If the more comprehensive theories are presented to a beginner before he has an adequate fund of definite knowledge of concrete facts, not only is his power of framing hypotheses blunted, thereby killing his scientific imagination; but also he soon comes to regard those theories as finalities, and is then unable to distinguish clearly between facts and theories— between knowledge and belief. To be able to frame fruitful hypotheses and to distinguish between facts and theories, is of fundamental importance for scientific,-i.e., clear and definite thinking Without this ability, progress in science would be impossible, because scientific growth depends on the creative power of hypotheses.

The current teaching of this type of theory often leads pupils into habits of what Professor William James calls “ vicious abstractionism,” in his significant article on a very prevalent abuse of abstraction in the Popular science monthly for May, 1909. Samples of this are the following: “An electron is nothing but an electric charge in motion.” “Light is simply waves in the ether.” “An electric current is nothing but an electron current.” Of this form of conclusion Professor W. S. Franklin says (Science, June 11, 1909, page 938): “ As if one could be placed under obligations to understand clearly any physical fact in terms of an extremely vague hypothesis!” To a person with a mind given over to vicious abstractionism, the precise ideas essential to scientific thinking are impossible. Those who treat science in this way are but searching for the pot of gold that lies buried at the end of the rainbow.

5. A final important point in the new definition is the statement which immediately precedes the syllabus of required topics; namely, “ It is expected that the teacher will arrange these topics in such order as to suit his individual needs." It is to be hoped that every teacher will take careful note of this statement before reading the list of topics. If it were not for this statement, it would appear that the syllabus simply stamped into fixt form current unfortunate practises. Because of this statement, teachers will be able to experiment and to make progress along the lines just suggested.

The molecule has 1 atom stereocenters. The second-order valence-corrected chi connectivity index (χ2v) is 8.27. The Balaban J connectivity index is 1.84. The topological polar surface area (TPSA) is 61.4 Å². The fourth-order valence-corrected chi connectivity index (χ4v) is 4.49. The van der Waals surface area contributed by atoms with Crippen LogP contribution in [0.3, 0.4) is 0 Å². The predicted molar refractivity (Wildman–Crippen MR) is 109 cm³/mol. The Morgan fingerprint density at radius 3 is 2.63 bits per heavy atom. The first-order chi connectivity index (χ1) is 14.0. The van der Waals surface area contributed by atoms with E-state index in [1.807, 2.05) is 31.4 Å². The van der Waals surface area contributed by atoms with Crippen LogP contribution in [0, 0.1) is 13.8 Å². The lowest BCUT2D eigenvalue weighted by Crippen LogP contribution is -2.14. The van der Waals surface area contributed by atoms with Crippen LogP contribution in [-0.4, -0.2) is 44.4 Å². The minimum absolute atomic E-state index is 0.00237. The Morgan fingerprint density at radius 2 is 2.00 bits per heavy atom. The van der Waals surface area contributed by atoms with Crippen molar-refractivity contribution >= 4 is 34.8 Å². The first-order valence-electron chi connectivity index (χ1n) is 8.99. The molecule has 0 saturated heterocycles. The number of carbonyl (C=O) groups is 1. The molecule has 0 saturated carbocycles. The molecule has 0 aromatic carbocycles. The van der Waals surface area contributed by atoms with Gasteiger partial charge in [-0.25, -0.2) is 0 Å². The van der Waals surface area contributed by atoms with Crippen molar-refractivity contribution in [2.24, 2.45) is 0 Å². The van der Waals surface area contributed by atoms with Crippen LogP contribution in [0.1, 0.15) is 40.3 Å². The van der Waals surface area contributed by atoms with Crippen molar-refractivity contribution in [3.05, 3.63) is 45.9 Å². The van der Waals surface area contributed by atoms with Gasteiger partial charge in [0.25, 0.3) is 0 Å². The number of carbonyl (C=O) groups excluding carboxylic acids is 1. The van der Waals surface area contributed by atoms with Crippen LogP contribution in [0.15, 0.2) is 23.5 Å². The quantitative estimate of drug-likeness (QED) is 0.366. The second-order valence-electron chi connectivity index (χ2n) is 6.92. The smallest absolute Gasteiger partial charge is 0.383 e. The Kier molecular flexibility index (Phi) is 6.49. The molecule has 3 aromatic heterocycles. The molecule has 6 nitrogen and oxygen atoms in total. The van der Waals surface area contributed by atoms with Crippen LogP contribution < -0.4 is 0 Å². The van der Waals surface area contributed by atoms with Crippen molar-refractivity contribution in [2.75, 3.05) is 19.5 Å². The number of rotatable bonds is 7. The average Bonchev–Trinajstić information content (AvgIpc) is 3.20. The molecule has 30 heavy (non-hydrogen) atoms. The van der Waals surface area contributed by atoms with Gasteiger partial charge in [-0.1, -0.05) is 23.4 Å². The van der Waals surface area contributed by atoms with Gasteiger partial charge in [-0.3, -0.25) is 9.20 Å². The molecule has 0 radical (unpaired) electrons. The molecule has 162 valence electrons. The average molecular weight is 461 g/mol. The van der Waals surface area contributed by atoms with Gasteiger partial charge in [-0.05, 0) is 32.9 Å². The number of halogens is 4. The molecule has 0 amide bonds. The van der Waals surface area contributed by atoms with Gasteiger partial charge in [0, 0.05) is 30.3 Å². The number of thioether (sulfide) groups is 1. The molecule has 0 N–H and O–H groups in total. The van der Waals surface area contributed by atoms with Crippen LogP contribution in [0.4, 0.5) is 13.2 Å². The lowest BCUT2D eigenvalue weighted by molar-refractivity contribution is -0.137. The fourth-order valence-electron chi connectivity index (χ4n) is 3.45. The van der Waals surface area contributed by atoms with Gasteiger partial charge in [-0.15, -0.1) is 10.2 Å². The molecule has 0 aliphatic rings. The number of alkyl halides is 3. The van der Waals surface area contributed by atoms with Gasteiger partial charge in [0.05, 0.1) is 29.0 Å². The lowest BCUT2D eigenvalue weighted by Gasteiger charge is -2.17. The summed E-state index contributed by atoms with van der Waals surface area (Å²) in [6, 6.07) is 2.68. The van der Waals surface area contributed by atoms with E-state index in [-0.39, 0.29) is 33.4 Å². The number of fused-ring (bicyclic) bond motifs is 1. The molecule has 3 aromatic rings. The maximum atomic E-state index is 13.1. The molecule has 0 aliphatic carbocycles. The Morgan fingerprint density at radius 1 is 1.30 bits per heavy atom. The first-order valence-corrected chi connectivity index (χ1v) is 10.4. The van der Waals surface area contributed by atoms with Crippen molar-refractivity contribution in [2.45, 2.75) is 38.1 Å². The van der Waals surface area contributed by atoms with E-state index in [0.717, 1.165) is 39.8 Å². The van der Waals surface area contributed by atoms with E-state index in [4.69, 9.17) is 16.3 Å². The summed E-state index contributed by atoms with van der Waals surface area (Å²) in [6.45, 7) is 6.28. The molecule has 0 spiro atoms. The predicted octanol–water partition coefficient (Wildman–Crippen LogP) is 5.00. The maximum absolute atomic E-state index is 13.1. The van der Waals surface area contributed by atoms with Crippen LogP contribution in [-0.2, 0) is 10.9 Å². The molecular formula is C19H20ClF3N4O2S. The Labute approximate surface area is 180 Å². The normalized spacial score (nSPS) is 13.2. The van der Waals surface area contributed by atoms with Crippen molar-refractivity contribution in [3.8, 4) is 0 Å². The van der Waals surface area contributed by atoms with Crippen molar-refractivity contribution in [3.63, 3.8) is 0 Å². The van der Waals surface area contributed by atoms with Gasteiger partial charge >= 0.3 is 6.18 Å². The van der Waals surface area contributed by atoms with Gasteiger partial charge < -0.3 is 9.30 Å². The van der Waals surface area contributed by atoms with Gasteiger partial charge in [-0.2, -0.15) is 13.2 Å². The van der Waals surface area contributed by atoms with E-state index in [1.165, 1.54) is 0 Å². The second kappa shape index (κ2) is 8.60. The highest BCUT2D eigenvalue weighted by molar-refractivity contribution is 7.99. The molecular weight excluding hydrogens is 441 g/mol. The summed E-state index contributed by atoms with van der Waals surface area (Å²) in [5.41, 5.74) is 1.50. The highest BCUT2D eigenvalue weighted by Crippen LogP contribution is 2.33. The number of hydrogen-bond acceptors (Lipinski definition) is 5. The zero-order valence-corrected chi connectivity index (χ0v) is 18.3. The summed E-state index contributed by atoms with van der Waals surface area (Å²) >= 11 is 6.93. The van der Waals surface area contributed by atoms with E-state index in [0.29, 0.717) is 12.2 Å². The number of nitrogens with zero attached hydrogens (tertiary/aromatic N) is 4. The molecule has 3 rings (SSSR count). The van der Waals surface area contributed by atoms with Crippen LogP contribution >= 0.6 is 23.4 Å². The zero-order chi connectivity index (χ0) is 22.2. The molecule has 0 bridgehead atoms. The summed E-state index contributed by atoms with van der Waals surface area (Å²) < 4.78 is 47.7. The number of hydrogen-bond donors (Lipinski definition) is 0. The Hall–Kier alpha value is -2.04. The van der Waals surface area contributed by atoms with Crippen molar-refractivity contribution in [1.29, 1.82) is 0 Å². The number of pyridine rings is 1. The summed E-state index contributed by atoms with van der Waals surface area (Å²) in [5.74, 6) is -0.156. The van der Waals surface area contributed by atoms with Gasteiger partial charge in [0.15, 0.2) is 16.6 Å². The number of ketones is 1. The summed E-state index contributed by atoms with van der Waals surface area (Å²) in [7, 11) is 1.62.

In closing, a few suggestions as to how the order of topics might be changed to make the teaching of the subject more successful will be added. The order of the syllabus is unfortunate wherever definitions and laws come first and experiments and applications after. For example, the first section reads: Metric system, Linear measure, units: meter, centimeter, etc. It is far better for the student to introduce these definitions when a need for making a measurement appears in the process of solving some problem or of settling some questionable point in the discussion. Only thus will the definition be concrete and the concept it embodies clear.

Section II A reads: Pascal's law of fluid pressure. The hydraulic press. For the reasons just given, the order might better be reversed. The law must come out of the experience, and not the reverse. In like manner, the topic: Conservation of energy, occurs in the middle of mechanics; whereas no student can appreciate it as a scientific conclusion until he knows something of heat and electrical energy and their interrelations. Presented early in the course, it becomes to him

a dogma to be accepted on authority instead of being a wellsubstantiated hypothesis of great fertility.

The first topic in heat is: Heat—a form of energy. This conclusion ought not to be reached until the student has drawn from concrete experience a large fund of information about the properties of heat. In light, in like manner, the first section is: Definitions: Light, luminous bodies, etc. A much better order would be: The pin-hole camera, rectilinear propagation of light, the eye, the photographic camera, refraction, etc. If only we teachers could get a realizing sense of how injurious it is to the scientific spirit of our pupils to be forever telling them what is right and what wrong in science, immediate improvement in our work would result. Pupils should gain from their study of science a habit of framing and testing hypotheses for themselves, but we are constantly breaking up this habit by too quickly telling them things they should find out, and correcting their supposed mistakes from the point of view of current scientific theory.

The syllabus also contains some topics which should be treated only qualitatively or else omitted entirely. The teacher may, however, transfer the quantitative treatment of these topics to the end of the course, omit it entirely for those who are not going to college, and cram those who are preparing for an entrance examination on it at the last minute. Since experience has shown that the high school pupils can not assimilate the quantitative treatment of these topics, the order just suggested will meet any quantitative requirement with a minimum of injury to all concerned. Getting over " the quantitative treatment just before examination will also increase the college-bound pupil's chances of passing.

The most important of the topics that may to advantage be handled in this way are: Mass, density, Newton's laws of motion, force (as ma), momentum, uniformly accelerated motion, falling bodies, relation of weight and mass, law of universal gravitation, absolute zero, relation between direction of current and lines of magnetic force, direction and magnitude of induced electromotive force, electrification by induction.